Basic algebra. Groups, rings and fields.

*(English)*Zbl 1003.00001
London: Springer. xii, 465 p. i EUR 64.95/net; sFr. 108.00; £45.00; $ 74.95 (2003).

P. M. Cohn’s comprehensive text “Algebra”, which consists of three volumes, is widely regarded as one of the most outstanding introductory algebra textbook. These three volumes were first published in the 1970’s (Zbl 0272.00003 and Zbl 0341.00002) and, due to their popularity, have seen their second edition around 1990.

Now, more than ten years later, they are out of print, again, but the text is still as popular and used as ever since its first appearance. Instead of preparing a third edition of these three volumes, the author has decided – following an offer by Springer Verlag – to bring out a new version of this entire text, this time in only two volumes and in reworked and updated fashion.

The book under review is the first volume of this new, reworked introductory algebra text. It is entitled “Basic algebra”, whereas the second volume will appear soon under the title “Further algebra and applications” (Springer, 2003)(see Zbl 1006.00001).

As to this first volume under review, the material covered here is based on the author’s classic texts “Algebra, vol. 2” (2nd edition, Wiley, London) (1989; Zbl 0703.00002) and “Algebra, vol. 3” (2nd edition, Wiley, London) (1991; Zbl 0719.00002), complemented by the definitions and basic facts on groups and rings. According to the new arrangement of the entire text, this first volume covers those basic facts from modern algebra that are usually taught in a second and third year undergraduate course in mathematics, together with some more advanced topics for graduate students. Thus the work is addressed to students who have some knowledge of linear algebra and who have already met groups and fields, though all the essential facts are recalled here. As the author points out, his overall aim is to present as many of the important results in modern algebra as would conveniently fit into a volume of less than 500 pages. Following this distinct strategy, this introductory text also provides a number of concepts and topics that are possibly regarded as less central but nevertheless have many uses and applications, and which are barely found in other comprehensive introductions to modern algebra. This particular fact, apart from clarity, profundity, rigor, and comprehensiveness characterizing the author’s writing style, is one of the main features of this textbook and makes it a very special one in its own way.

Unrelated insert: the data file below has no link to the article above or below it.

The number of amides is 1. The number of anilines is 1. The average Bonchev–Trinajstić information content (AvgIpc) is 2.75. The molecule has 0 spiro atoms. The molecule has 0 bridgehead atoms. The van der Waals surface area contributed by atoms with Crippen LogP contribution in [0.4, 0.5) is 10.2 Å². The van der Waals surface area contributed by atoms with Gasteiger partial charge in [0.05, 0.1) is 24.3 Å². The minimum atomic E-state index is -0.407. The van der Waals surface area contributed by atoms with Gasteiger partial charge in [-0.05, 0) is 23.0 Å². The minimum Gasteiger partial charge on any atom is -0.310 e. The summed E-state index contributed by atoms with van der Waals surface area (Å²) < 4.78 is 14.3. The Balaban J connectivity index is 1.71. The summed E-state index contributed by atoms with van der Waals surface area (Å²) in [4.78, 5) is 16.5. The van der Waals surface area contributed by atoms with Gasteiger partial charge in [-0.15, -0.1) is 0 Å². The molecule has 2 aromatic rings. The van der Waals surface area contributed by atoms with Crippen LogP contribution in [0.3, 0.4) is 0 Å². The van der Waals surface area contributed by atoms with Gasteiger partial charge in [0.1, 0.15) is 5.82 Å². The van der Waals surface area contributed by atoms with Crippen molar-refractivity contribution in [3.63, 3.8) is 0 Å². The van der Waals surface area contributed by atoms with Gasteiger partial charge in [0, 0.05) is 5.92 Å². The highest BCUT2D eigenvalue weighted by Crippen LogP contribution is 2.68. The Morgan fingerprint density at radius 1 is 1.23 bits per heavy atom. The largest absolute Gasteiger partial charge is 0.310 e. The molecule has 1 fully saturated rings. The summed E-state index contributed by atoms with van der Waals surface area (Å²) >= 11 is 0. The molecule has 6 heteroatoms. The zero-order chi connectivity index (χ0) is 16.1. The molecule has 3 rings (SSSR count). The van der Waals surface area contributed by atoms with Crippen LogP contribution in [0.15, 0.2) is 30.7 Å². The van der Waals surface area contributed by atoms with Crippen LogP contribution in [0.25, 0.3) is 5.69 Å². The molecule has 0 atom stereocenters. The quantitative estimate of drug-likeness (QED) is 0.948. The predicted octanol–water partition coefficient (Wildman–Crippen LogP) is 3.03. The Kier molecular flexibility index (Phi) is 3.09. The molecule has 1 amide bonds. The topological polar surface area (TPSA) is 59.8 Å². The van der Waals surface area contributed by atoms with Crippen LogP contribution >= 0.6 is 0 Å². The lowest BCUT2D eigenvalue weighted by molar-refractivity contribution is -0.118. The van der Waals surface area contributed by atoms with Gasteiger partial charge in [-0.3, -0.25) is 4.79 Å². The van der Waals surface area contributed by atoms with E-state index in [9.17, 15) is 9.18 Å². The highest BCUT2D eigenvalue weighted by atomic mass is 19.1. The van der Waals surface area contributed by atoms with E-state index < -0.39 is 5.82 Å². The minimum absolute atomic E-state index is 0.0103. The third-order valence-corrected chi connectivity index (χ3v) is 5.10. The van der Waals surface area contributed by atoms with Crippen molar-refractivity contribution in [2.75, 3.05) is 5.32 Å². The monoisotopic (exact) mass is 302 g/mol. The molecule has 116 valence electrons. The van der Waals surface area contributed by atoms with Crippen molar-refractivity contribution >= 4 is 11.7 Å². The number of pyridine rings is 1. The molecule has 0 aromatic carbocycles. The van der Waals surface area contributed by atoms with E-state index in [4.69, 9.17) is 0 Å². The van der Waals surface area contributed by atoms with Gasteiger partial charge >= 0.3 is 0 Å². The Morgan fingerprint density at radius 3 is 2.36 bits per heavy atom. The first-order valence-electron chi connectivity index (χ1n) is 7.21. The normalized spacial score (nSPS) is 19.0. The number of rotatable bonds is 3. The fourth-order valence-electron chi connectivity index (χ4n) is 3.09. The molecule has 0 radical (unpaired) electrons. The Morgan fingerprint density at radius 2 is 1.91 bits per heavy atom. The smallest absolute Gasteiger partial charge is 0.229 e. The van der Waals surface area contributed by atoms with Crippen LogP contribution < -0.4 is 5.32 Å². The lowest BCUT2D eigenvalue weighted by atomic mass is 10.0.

As to the contents of the book, there are eleven chapters covering the following topics:

Chapter 1 discusses those facts from set theory that are crucial in algebra: countable and uncountable sets, Zorn’s lemma and well-ordered sets, graphs, and the beginnings of Ramsey theory.

Chapter 2 presents the basics of group theory, including a nice discourse on the Frattini subgroup and the Fitting subgroup.

Chapter 3 is devoted to modular and distributive lattices, general chain conditions, Boolean algebras, and the basic definitions in category theory.

Chapter 4 is entitled “Rings and modules” and covers, apart from the basics, such special topics as semisimple modules, matrix rings, duality of finite abelian groups, and some elementary homological algebra (projective and injective modules).